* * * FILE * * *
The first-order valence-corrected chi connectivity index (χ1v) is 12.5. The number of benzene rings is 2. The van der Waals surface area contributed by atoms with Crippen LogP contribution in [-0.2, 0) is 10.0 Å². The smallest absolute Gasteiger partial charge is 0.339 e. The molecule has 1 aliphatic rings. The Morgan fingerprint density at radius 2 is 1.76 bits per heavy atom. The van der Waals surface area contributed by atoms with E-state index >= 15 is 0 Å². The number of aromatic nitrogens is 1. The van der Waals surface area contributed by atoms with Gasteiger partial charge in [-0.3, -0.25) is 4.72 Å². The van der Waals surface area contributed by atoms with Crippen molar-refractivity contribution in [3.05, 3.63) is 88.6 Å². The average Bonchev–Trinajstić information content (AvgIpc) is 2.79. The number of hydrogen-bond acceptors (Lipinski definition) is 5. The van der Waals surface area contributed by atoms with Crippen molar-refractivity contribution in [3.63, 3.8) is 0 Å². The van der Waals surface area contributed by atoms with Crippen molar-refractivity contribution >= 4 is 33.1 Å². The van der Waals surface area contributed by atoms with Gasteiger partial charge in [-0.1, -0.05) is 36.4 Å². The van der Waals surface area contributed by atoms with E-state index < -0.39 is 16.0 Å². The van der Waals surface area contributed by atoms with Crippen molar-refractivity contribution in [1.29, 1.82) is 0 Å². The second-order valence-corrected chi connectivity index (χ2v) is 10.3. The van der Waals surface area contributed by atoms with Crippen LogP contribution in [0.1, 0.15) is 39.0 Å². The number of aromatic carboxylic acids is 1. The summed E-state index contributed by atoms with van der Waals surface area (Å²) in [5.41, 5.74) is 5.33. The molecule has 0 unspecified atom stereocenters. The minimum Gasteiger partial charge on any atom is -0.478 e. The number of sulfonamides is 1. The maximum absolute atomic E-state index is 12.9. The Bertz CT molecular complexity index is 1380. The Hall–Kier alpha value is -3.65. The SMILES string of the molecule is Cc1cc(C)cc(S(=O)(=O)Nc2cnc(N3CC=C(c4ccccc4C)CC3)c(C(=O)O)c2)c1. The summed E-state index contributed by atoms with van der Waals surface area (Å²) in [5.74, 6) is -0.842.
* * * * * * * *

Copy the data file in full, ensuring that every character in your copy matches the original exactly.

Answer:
The first-order valence-corrected chi connectivity index (χ1v) is 12.5. The number of benzene rings is 2. The van der Waals surface area contributed by atoms with Crippen LogP contribution in [-0.2, 0) is 10.0 Å². The smallest absolute Gasteiger partial charge is 0.339 e. The molecule has 1 aliphatic rings. The Morgan fingerprint density at radius 2 is 1.76 bits per heavy atom. The van der Waals surface area contributed by atoms with E-state index >= 15 is 0 Å². The number of aromatic nitrogens is 1. The van der Waals surface area contributed by atoms with Gasteiger partial charge in [-0.3, -0.25) is 4.72 Å². The van der Waals surface area contributed by atoms with Crippen molar-refractivity contribution in [3.05, 3.63) is 88.6 Å². The average Bonchev–Trinajstić information content (AvgIpc) is 2.79. The number of hydrogen-bond acceptors (Lipinski definition) is 5. The van der Waals surface area contributed by atoms with Crippen molar-refractivity contribution in [3.63, 3.8) is 0 Å². The van der Waals surface area contributed by atoms with Crippen molar-refractivity contribution >= 4 is 33.1 Å². The van der Waals surface area contributed by atoms with Gasteiger partial charge in [-0.1, -0.05) is 36.4 Å². The van der Waals surface area contributed by atoms with E-state index < -0.39 is 16.0 Å². The van der Waals surface area contributed by atoms with Crippen molar-refractivity contribution in [1.29, 1.82) is 0 Å². The second-order valence-corrected chi connectivity index (χ2v) is 10.3. The van der Waals surface area contributed by atoms with Crippen LogP contribution in [0.1, 0.15) is 39.0 Å². The number of aromatic carboxylic acids is 1. The summed E-state index contributed by atoms with van der Waals surface area (Å²) in [5.41, 5.74) is 5.33. The molecule has 0 unspecified atom stereocenters. The minimum Gasteiger partial charge on any atom is -0.478 e. The number of sulfonamides is 1. The maximum absolute atomic E-state index is 12.9. The Bertz CT molecular complexity index is 1380. The Hall–Kier alpha value is -3.65. The SMILES string of the molecule is Cc1cc(C)cc(S(=O)(=O)Nc2cnc(N3CC=C(c4ccccc4C)CC3)c(C(=O)O)c2)c1. The summed E-state index contributed by atoms with van der Waals surface area (Å²) in [5.74, 6) is -0.842.